Scientists have a few hypotheses but no theory has yet emerged about a significant bio-geological event that happened fifty-five million years ago. What we know for sure was that there was a sudden, enormous influx of carbon that has dissolved in the ocean and atmosphere. As atmospheric CO2 content increased, the average global surface temperature rose 5°C to 9°C (9°F to 16°F). This global warming event is called the Paleocene-Eocene Thermal Maximum (PETM) and lasted for 170,000 years. Events triggered large changes in composition of biological communities.
A large collaborative team of paleontologists, paleobotanists, soil scientists, and other researchers take us to the field in Wyoming’s Bighorn Basin a world famous fossil site with well preserved specimens belonging to PETM biota. The effects of rapid climate change left it’s mark
on plants, and animals. Understanding how life reacted to sudden carbon gas emissions will help predict how our current global warming event could affect life on Earth. The famous Keeling’s Curve that started by measurements of atmospheric carbondiokside levels now makes the fact that we are pumping a lot of it in the air.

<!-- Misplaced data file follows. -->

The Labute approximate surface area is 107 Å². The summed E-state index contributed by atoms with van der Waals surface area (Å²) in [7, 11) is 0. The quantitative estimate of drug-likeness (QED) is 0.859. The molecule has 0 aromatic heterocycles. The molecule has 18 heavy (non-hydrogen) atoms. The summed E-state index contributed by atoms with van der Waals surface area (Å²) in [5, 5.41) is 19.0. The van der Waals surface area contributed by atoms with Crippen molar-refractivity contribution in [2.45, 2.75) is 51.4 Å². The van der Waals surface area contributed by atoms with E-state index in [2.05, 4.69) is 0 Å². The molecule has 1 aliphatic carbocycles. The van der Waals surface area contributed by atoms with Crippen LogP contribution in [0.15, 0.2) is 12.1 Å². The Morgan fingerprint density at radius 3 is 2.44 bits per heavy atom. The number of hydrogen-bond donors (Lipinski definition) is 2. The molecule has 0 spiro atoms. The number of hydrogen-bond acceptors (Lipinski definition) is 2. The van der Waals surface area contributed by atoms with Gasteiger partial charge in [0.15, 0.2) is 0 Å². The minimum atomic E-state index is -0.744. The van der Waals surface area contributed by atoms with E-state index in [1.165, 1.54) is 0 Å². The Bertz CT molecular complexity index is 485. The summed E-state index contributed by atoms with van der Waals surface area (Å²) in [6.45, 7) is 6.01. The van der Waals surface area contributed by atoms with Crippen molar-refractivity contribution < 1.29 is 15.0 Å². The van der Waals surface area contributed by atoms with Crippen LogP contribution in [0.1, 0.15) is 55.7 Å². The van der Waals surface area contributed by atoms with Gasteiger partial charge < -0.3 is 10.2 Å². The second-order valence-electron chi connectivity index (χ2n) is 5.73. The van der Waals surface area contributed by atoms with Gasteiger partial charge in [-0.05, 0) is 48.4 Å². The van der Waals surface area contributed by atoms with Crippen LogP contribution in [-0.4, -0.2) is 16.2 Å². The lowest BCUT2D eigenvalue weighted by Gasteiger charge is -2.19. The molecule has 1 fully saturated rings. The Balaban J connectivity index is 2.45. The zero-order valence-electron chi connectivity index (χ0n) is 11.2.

When there’s a lot of carbondiokside in the air, it starts to dissolve in oceans causing an increase in acidity. This has serious consequences because under acidic conditions marine organisms can’t build shells using calcium and may lead to collapse of food webs in the oceans.
There had been many warming periods in the Earth’s geological past. One of the recent warming episodes was during the middle of the Miocene epoch . In one of the “Plants are Cool Too!” episode (see below) we see some of the best examples of plant species from Clarkia Idaho. This fossil site has extremely well preserved specimens from the Miocene epoch and shows vegetational changes when a warming episode was followed by a cooling period.
One interesting observation from both PETM and mid-Miocene warming periods is that Legumes (bean family) thrived in many locations having subtropical conditions. What gave Legume family an advantage in warming periods? Legume trees are well known for their hydraulic re-distribution through their root network and could be a habitable island on a dry sea of desert. They have symbiotic relationship with nitrogen-fixing bacteria and perhaps high carbondiokside levels reinforce the relationship.
Science Bulletins is a production of the National Center for Science Literacy, Education, and Technology (NCSLET), part of the Department of Education at the American Museum of Natural History.